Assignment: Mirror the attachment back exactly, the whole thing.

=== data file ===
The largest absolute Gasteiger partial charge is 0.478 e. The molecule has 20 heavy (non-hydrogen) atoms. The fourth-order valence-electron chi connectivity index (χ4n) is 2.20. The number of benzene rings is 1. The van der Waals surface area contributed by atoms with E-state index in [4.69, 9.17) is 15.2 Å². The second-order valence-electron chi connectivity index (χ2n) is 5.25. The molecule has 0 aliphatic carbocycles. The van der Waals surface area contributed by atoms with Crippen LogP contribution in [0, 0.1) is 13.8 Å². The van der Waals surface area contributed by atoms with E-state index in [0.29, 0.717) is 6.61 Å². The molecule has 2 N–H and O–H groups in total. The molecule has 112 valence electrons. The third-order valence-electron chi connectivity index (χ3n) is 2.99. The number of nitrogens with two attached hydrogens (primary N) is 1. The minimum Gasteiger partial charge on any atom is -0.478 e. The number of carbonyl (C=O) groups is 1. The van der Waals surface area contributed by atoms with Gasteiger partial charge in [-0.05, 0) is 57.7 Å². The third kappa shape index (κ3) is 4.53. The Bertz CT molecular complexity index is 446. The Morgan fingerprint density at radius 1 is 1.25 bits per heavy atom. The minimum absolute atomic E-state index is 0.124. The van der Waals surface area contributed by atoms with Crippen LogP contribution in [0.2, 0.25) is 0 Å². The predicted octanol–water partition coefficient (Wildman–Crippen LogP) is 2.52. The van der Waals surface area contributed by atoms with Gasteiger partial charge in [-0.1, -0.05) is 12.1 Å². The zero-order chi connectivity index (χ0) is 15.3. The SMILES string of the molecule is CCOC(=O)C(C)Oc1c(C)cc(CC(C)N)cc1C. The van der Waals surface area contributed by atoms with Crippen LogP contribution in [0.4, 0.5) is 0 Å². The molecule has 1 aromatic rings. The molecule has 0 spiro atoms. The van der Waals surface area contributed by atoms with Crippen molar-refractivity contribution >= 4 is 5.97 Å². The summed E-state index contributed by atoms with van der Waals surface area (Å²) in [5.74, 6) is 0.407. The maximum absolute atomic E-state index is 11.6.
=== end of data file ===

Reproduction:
The largest absolute Gasteiger partial charge is 0.478 e. The molecule has 20 heavy (non-hydrogen) atoms. The fourth-order valence-electron chi connectivity index (χ4n) is 2.20. The number of benzene rings is 1. The van der Waals surface area contributed by atoms with E-state index in [4.69, 9.17) is 15.2 Å². The second-order valence-electron chi connectivity index (χ2n) is 5.25. The molecule has 0 aliphatic carbocycles. The van der Waals surface area contributed by atoms with Crippen LogP contribution in [0, 0.1) is 13.8 Å². The van der Waals surface area contributed by atoms with E-state index in [0.29, 0.717) is 6.61 Å². The molecule has 2 N–H and O–H groups in total. The molecule has 112 valence electrons. The third-order valence-electron chi connectivity index (χ3n) is 2.99. The number of nitrogens with two attached hydrogens (primary N) is 1. The minimum Gasteiger partial charge on any atom is -0.478 e. The number of carbonyl (C=O) groups is 1. The van der Waals surface area contributed by atoms with Gasteiger partial charge in [-0.05, 0) is 57.7 Å². The third kappa shape index (κ3) is 4.53. The Bertz CT molecular complexity index is 446. The Morgan fingerprint density at radius 1 is 1.25 bits per heavy atom. The minimum absolute atomic E-state index is 0.124. The van der Waals surface area contributed by atoms with Crippen LogP contribution in [0.2, 0.25) is 0 Å². The predicted octanol–water partition coefficient (Wildman–Crippen LogP) is 2.52. The van der Waals surface area contributed by atoms with Gasteiger partial charge in [-0.1, -0.05) is 12.1 Å². The zero-order chi connectivity index (χ0) is 15.3. The SMILES string of the molecule is CCOC(=O)C(C)Oc1c(C)cc(CC(C)N)cc1C. The van der Waals surface area contributed by atoms with Crippen LogP contribution in [0.4, 0.5) is 0 Å². The molecule has 1 aromatic rings. The molecule has 0 spiro atoms. The van der Waals surface area contributed by atoms with Crippen molar-refractivity contribution >= 4 is 5.97 Å². The summed E-state index contributed by atoms with van der Waals surface area (Å²) in [5.74, 6) is 0.407. The maximum absolute atomic E-state index is 11.6.